Docs and Big Pharma

Prepare yourself for a seemingly boring piece of news: GlaxoSmithKline has announced that it’s changing the way that it incentivises its sales staff. And the way that it pays doctors.

The announcement is receiving an unusual amount of coverage for something that appears to be a minor shift in an internal compensation policy. So at the risk of being a bit patronising to some of my readers, this post is going to explain why it’s important.

An Introduction

I have a friend that does not believe in Western Medicine. Instead, he/she goes to have his/her chakras cleansed with a tea therapist that floats a pendulum over a chart of flowers and then makes hot beverage with whatever blossoms are at hand. Payment takes place on a credit card, and the consultation fee is pretty close to a standard GP visit. You also get extra blooms for a little pick-me-up later in the week.

Of course, these visits are repeat business for the tea therapist.

There are two ways to look at this:

  1. Either it’s working, and the client returns because it’s working; or
  2. It’s not working, and the client is a fool.

Since I’m a believer in Western Medicine, I clearly vote with the latter. My descriptive phrases of choice in reference to homeopathy and such are “hokum” and “unadulterated placebo effect”. Not that I’m biased or anything.

That said: if you were looking for some good reasons to distrust Western Medicine, you wouldn’t have to look too far.

Where Capitalism and Desperation Meet 

Let’s say that you’re unwell: suffering from fevers and boils and halitosis. So you visit your GP, who writes you a prescription and charges you a consultation fee. And then you go to a pharmacy and hand your money to a pharmaceutical company in exchange for antifungals or whatever.

big pharma 1

Doctors in this case are meant to be nothing more than middlemen, offering you an independent and objective opinion as to the best treatment for your specific condition.

In fact – they’re not meant to be independent. They’re meant to be on your side. You, after all, are the one paying them for their advice.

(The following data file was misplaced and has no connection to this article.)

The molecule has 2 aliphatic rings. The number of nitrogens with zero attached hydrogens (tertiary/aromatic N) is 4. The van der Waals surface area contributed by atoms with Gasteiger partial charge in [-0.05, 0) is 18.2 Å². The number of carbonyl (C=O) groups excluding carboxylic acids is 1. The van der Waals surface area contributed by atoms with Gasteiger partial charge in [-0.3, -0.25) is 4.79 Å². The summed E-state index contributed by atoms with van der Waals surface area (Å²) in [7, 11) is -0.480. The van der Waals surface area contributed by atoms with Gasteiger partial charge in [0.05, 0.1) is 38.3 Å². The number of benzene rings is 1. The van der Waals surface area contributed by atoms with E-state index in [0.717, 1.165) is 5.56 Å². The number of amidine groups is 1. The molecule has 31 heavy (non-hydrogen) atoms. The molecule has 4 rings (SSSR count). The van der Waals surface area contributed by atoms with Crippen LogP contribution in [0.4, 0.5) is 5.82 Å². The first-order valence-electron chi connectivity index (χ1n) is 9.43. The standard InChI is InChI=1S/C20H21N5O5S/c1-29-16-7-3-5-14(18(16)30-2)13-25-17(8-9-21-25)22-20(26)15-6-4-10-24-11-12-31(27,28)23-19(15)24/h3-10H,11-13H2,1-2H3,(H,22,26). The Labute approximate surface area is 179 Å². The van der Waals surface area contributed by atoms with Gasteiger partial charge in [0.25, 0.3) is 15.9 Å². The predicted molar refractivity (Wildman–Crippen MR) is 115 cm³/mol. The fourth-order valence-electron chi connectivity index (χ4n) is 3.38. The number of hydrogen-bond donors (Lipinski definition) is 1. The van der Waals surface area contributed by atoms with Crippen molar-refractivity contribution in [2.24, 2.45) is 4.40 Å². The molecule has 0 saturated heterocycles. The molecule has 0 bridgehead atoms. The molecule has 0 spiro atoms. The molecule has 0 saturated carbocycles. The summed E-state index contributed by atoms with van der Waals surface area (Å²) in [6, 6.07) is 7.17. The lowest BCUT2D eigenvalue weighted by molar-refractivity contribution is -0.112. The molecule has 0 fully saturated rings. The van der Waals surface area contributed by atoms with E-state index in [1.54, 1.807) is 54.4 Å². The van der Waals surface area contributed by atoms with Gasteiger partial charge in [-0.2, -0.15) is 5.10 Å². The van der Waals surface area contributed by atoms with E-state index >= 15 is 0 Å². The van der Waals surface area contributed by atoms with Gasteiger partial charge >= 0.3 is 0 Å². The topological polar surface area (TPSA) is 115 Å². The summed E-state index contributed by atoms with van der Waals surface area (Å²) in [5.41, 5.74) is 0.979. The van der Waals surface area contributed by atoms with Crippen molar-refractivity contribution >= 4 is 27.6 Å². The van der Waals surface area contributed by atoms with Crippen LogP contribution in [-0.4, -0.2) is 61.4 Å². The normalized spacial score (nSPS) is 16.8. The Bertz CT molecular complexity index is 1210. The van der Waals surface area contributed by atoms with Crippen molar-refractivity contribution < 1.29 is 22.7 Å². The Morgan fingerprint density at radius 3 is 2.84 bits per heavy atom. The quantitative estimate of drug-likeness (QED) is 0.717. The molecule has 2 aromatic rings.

However, if I were the pharmaceutical company in question, I would reason the following:

  1. I can’t stand the competition.
  2. My product is better than theirs. And even if it isn’t, I don’t care. I want my drugs to be the ones that people take.
  3. I could market the drug to the people that will be taking it – but that’s no good, because they can’t self-prescribe.
  4. I need to go after the prescribers.
  5. It’s not that I want them to prescribe my products unnecessarily (well, not per se), I just want my drug to be front of mind each time they come to write out that script.
  6. So let me date them. I obviously need to educate them about my products, so I’ll organise some conferences. In Hawaii. And Venice. In 5 star hotels. And I’ll pay for it.
  7. And maybe I can pay leading specialists in specific fields to give speeches about my product at these events. I’ll, um, compensate them for their time spent reading the research and preparing a presentation.
  8. Then, I’ll get sales representatives to visit the doctors regularly. Take them for lunches and such. And I’ll reward those sales reps according to how many drugs get sold.

Things begin to look like this:

big pharma 2It’s the type of system that’s focused on the sale of more prescription medication, regardless of whether it’s required.

And then you get:

Prescription Drug Abuse

GSK’s Announcement

GSK announced the following:

  • sales representatives will no longer be rewarded for volume, but instead will be rewarded based on their technical knowledge and quality of service provided;
  • “healthcare professionals” will no longer be paid to speak on GSK’s behalf; and
  • conference attendance will no longer be funded directly by GSK, but rather through “unsolicited independent education grant routes”.

Which is actually a drastic overhaul of the status quo.

Of course, it’s going to be bad news for GSK shareholders.

But still, maybe it’ll also be bad news for flower/tea therapists. Because once you remove the glaring problem of incentives, Western Medicine might be able to offer a less obviously biased opinion on the medication front.

Although that would be a rational decision. And perhaps that’s expecting too much from flower therapy patients.